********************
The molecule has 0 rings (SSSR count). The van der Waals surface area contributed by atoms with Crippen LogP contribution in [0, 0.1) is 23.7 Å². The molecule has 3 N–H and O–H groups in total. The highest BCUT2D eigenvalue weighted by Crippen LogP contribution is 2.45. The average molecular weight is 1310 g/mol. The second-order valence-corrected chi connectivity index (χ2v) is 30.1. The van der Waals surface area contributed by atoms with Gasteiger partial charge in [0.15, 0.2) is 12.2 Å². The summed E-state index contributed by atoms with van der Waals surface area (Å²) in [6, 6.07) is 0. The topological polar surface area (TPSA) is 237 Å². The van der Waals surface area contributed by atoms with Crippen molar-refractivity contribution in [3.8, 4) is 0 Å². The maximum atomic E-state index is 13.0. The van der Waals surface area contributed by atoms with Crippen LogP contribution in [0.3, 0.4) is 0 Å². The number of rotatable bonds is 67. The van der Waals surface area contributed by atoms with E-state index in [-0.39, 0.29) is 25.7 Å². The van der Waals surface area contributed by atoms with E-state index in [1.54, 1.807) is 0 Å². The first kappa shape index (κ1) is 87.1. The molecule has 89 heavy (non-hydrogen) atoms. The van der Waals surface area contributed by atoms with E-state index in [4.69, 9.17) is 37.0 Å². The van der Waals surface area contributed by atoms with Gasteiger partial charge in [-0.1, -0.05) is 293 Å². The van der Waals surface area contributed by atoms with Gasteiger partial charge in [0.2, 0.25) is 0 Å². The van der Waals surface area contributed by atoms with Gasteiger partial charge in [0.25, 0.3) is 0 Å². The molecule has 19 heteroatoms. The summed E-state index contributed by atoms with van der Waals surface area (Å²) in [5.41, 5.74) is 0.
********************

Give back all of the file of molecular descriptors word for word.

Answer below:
The molecule has 0 rings (SSSR count). The van der Waals surface area contributed by atoms with Crippen LogP contribution in [0, 0.1) is 23.7 Å². The molecule has 3 N–H and O–H groups in total. The highest BCUT2D eigenvalue weighted by Crippen LogP contribution is 2.45. The average molecular weight is 1310 g/mol. The second-order valence-corrected chi connectivity index (χ2v) is 30.1. The van der Waals surface area contributed by atoms with Gasteiger partial charge in [0.15, 0.2) is 12.2 Å². The summed E-state index contributed by atoms with van der Waals surface area (Å²) in [6, 6.07) is 0. The topological polar surface area (TPSA) is 237 Å². The van der Waals surface area contributed by atoms with Crippen molar-refractivity contribution in [3.8, 4) is 0 Å². The maximum atomic E-state index is 13.0. The van der Waals surface area contributed by atoms with Crippen LogP contribution in [0.3, 0.4) is 0 Å². The number of rotatable bonds is 67. The van der Waals surface area contributed by atoms with E-state index in [-0.39, 0.29) is 25.7 Å². The van der Waals surface area contributed by atoms with E-state index in [1.54, 1.807) is 0 Å². The first kappa shape index (κ1) is 87.1. The molecule has 89 heavy (non-hydrogen) atoms. The van der Waals surface area contributed by atoms with E-state index in [4.69, 9.17) is 37.0 Å². The van der Waals surface area contributed by atoms with Gasteiger partial charge in [-0.1, -0.05) is 293 Å². The van der Waals surface area contributed by atoms with Gasteiger partial charge in [0.2, 0.25) is 0 Å². The van der Waals surface area contributed by atoms with Gasteiger partial charge in [0.25, 0.3) is 0 Å². The molecule has 19 heteroatoms. The summed E-state index contributed by atoms with van der Waals surface area (Å²) in [5.41, 5.74) is 0.